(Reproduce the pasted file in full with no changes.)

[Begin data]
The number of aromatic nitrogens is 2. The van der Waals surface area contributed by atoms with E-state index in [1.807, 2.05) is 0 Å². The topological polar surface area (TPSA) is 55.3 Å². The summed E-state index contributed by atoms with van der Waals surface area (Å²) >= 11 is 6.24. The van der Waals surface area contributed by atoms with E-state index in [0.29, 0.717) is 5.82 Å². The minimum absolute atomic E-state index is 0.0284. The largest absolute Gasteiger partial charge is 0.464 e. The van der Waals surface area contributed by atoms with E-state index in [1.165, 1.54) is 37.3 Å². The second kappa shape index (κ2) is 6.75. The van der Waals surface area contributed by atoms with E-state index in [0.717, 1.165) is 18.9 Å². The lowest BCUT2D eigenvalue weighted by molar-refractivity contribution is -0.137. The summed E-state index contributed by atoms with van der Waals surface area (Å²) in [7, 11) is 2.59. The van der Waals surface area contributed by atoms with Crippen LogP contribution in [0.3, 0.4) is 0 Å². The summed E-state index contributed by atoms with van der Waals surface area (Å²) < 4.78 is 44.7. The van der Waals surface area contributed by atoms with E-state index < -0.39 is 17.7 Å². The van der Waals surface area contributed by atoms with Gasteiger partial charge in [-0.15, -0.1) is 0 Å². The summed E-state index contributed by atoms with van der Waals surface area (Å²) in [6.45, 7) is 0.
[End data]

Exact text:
The number of aromatic nitrogens is 2. The van der Waals surface area contributed by atoms with E-state index in [1.807, 2.05) is 0 Å². The topological polar surface area (TPSA) is 55.3 Å². The summed E-state index contributed by atoms with van der Waals surface area (Å²) >= 11 is 6.24. The van der Waals surface area contributed by atoms with E-state index in [0.29, 0.717) is 5.82 Å². The minimum absolute atomic E-state index is 0.0284. The largest absolute Gasteiger partial charge is 0.464 e. The van der Waals surface area contributed by atoms with E-state index in [1.165, 1.54) is 37.3 Å². The second kappa shape index (κ2) is 6.75. The van der Waals surface area contributed by atoms with E-state index in [0.717, 1.165) is 18.9 Å². The lowest BCUT2D eigenvalue weighted by molar-refractivity contribution is -0.137. The summed E-state index contributed by atoms with van der Waals surface area (Å²) in [7, 11) is 2.59. The van der Waals surface area contributed by atoms with Crippen LogP contribution in [0.3, 0.4) is 0 Å². The summed E-state index contributed by atoms with van der Waals surface area (Å²) < 4.78 is 44.7. The van der Waals surface area contributed by atoms with E-state index < -0.39 is 17.7 Å². The van der Waals surface area contributed by atoms with Gasteiger partial charge in [-0.15, -0.1) is 0 Å². The summed E-state index contributed by atoms with van der Waals surface area (Å²) in [6.45, 7) is 0.